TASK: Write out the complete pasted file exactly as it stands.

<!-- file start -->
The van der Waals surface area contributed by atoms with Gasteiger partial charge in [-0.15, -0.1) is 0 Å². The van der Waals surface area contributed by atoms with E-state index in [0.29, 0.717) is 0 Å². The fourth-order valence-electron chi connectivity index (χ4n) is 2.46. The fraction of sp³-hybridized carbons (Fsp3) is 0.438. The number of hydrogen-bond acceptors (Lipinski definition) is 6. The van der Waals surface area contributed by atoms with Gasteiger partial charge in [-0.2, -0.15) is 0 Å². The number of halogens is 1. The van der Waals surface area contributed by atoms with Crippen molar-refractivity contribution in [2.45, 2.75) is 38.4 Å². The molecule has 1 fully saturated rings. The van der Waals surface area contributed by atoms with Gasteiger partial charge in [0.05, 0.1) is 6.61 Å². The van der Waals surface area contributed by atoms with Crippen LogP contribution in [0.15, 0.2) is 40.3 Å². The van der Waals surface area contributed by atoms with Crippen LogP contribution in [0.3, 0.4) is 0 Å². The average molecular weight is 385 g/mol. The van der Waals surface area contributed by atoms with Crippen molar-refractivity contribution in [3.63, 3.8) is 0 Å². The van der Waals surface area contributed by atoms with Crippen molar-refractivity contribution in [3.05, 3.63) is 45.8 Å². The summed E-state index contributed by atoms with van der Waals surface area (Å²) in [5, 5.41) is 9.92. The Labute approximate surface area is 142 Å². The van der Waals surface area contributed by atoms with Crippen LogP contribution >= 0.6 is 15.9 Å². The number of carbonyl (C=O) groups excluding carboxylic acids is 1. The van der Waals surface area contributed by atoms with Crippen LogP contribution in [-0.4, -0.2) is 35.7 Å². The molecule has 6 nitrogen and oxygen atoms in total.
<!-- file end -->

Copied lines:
The van der Waals surface area contributed by atoms with Gasteiger partial charge in [-0.15, -0.1) is 0 Å². The van der Waals surface area contributed by atoms with E-state index in [0.29, 0.717) is 0 Å². The fourth-order valence-electron chi connectivity index (χ4n) is 2.46. The fraction of sp³-hybridized carbons (Fsp3) is 0.438. The number of hydrogen-bond acceptors (Lipinski definition) is 6. The van der Waals surface area contributed by atoms with Gasteiger partial charge in [-0.2, -0.15) is 0 Å². The number of halogens is 1. The van der Waals surface area contributed by atoms with Crippen molar-refractivity contribution in [2.45, 2.75) is 38.4 Å². The molecule has 1 fully saturated rings. The van der Waals surface area contributed by atoms with Gasteiger partial charge in [0.05, 0.1) is 6.61 Å². The van der Waals surface area contributed by atoms with Crippen LogP contribution in [0.15, 0.2) is 40.3 Å². The van der Waals surface area contributed by atoms with Crippen LogP contribution in [0.3, 0.4) is 0 Å². The average molecular weight is 385 g/mol. The van der Waals surface area contributed by atoms with Crippen molar-refractivity contribution in [3.63, 3.8) is 0 Å². The van der Waals surface area contributed by atoms with Crippen molar-refractivity contribution in [3.05, 3.63) is 45.8 Å². The summed E-state index contributed by atoms with van der Waals surface area (Å²) in [5, 5.41) is 9.92. The Labute approximate surface area is 142 Å². The van der Waals surface area contributed by atoms with Crippen LogP contribution >= 0.6 is 15.9 Å². The number of carbonyl (C=O) groups excluding carboxylic acids is 1. The van der Waals surface area contributed by atoms with Crippen LogP contribution in [-0.4, -0.2) is 35.7 Å². The molecule has 6 nitrogen and oxygen atoms in total.